Annual Exams: Aren’t they Just another Way for Vets to Line their Pockets?

Great question for anyone who owns a pet. If there is no advantage then why take the time or spend the money. I have had several people actually believe and say something along the line of “It’s just another way to line the pockets of veterinarians.” If that is true then pet owners beware of the greedy vets. The real question should be why do want all pet owners to have regular exams on their pets.

Statistics from the American Veterinary Medical Association and the American Animal Hospital Association have shown an increase in preventable diseases in pets while visits to veterinarians have decreased. It is very common for pet owners to believe that vaccines are the core of preventive health for their pets. Reality is that the more common diseases are not preventable through vaccines. These diseases include: diabetes mellitus, dental disease, parasitism, ear infections, renal disease, arthritis, and obesity. These disease are not only more prevalent but as you could guess decreases life expectancy, increases morbidity (animals not feeling well), and contributes to decrease activity and happiness of our pets.

When it comes to vaccines and when or which ones to give is not as straight forward and easy as one might first assume. About once every 4-6 years new vaccine guidelines are published. Vaccines are categorized as “core” or “none core” vaccines. Core vaccines are recommended for every pet while noncore vaccines are only given when disease prevalence within a given location and when risk of exposure is sufficient to warrant the use of these vaccines. Evidence also shows us that some vaccines will build a much longer duration of immunity than others so every vaccine does not need to be given every year. Diseases, vaccines and vaccine technology is always advancing and our protocols need to adapt with our new understandings.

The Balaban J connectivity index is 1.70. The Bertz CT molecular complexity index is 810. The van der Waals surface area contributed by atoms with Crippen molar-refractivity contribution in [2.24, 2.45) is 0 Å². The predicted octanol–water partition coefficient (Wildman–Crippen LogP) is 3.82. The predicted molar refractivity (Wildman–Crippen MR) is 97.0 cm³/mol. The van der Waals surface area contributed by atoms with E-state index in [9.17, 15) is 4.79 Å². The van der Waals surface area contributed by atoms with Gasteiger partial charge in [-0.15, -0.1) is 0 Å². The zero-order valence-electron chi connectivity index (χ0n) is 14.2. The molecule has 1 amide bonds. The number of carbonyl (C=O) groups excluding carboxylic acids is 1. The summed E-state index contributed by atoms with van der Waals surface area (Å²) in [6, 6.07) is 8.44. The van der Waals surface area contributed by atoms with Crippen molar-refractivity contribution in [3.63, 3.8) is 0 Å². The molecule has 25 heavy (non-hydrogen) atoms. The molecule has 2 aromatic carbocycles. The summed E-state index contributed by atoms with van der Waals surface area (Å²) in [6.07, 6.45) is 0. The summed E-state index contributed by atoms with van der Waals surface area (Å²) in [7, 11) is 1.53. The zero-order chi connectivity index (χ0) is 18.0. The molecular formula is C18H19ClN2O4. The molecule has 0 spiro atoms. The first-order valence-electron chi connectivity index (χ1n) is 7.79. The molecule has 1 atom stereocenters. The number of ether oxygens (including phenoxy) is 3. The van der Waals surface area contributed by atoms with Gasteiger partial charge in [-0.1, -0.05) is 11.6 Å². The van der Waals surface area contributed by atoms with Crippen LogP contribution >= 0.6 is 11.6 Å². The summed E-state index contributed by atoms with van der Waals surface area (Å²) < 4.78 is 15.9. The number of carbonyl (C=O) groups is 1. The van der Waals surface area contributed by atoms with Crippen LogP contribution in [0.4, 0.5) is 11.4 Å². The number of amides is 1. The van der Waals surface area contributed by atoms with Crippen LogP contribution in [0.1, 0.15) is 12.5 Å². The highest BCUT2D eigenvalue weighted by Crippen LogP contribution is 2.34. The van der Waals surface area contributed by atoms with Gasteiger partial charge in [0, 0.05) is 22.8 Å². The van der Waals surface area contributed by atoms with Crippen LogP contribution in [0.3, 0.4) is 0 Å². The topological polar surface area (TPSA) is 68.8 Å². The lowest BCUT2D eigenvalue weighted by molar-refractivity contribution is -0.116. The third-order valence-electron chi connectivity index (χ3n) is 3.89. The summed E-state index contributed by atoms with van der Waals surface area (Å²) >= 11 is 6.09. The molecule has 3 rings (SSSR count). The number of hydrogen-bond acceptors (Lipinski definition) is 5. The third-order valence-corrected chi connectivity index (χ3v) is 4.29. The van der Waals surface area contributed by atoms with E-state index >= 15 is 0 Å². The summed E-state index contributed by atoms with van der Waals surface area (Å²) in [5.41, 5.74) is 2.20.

The only way that the best preventive health care plan can be created for your pet is through what is called a valid veterinary-client-patient-relationship. This relationship is created through the ability for the veterinarian to get to know your pet, its lifestyle, your concerns and history of your pets, and a complete physical exam. By doing this we can create not only the best vaccination plan but also look at other avenues to decrease the likelihood or effects of other diseases.

All too often we allow the well intention of others to determine how we take care of our pets. While these individuals often have some good insight they do not have all of the training and resources to give all of the advice needed.

Take the time to bring your pets in and let’s discuss our lifestage preventive health care together. This is the best way to insure your pets receive the right care.

 

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